Don’t worry, bigots. You’ll be okay. Your parents and grandparents were fine when interracial marriage became legal. You can make it through this.

Equality in Minnesota

I find this one particularly satisfying given the interactions I’ve had with some bigots from Minnesota:

Minnesota is poised to become the second Midwestern state to legalize same-sex marriage after the state House of Representatives approved a bill Thursday that would allow the practice.

The House had been considered the measure’s toughest hurdle. The bill passed 75 to 59 and heads to the state’s Democratic-majority Senate, which is expected to consider it Monday.

Gov. Mark Dayton, a Democrat, has said he will sign the measure.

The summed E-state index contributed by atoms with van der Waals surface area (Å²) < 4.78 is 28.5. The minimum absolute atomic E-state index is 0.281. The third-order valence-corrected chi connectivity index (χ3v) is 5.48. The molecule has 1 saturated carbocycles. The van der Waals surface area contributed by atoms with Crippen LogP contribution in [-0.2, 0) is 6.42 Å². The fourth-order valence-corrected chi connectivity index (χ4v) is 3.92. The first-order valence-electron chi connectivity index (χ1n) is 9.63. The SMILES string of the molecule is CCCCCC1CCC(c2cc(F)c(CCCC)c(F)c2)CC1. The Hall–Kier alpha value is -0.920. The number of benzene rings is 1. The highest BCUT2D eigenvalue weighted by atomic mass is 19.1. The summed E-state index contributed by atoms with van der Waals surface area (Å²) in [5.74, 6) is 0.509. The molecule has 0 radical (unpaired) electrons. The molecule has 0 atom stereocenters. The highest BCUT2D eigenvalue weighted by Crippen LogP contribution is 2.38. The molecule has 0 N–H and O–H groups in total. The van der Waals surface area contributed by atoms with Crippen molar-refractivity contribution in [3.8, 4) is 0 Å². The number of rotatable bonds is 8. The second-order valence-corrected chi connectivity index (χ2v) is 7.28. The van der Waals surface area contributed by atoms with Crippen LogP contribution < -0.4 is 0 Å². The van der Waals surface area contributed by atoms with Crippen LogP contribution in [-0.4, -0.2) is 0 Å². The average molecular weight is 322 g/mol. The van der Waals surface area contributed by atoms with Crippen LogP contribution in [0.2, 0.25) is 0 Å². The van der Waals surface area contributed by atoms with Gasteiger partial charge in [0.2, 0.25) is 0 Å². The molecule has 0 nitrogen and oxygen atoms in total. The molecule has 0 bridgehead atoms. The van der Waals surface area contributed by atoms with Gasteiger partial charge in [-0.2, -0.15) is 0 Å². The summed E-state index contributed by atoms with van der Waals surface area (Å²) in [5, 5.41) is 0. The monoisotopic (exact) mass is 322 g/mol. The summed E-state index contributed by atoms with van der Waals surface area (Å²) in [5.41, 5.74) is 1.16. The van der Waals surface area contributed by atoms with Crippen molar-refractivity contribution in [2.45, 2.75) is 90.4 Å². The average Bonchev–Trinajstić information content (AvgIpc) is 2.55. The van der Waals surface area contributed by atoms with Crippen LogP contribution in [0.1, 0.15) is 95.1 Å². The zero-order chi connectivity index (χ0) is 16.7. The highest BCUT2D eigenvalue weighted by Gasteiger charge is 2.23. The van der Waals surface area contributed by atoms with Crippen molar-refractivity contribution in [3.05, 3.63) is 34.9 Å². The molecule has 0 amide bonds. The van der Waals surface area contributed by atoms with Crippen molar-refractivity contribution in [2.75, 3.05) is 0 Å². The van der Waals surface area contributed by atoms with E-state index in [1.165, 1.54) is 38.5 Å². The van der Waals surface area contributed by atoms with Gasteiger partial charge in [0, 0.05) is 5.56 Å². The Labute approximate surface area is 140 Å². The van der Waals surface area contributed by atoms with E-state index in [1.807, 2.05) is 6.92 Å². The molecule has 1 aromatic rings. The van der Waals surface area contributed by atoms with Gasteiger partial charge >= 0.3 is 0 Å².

Unsurprisingly, the biggest objection to equality came from the religious quarter. Denouncing that they were bigots, many appealed to the fact that their misgiving were premised not in hatred, but rather deep belief. As if the sincerity of the bigotry changes that it is, in stark fact, bigotry.

And down go the dominoes

As more and more Americans begin to realize that sexual orientation and morality have zero connection, more and more states keep making marriage equal:

In the past week, Rhode Island and Delaware became the 10th and 11th states to approve gay marriage. But so far, only legislatures in coastal or New England states have voted affirmatively for gay marriage. Except for Iowa, which allows gay marriage due to a 2009 judicial ruling, same-sex couples can’t get married in flyover country.

Minnesota might go first, but Illinois could be close behind. The state Senate there voted in February to allow same-sex marriage, and supporters think they’re close to securing the votes needed to get it through the House and on to Democratic Gov. Pat Quinn, who says he’ll sign it.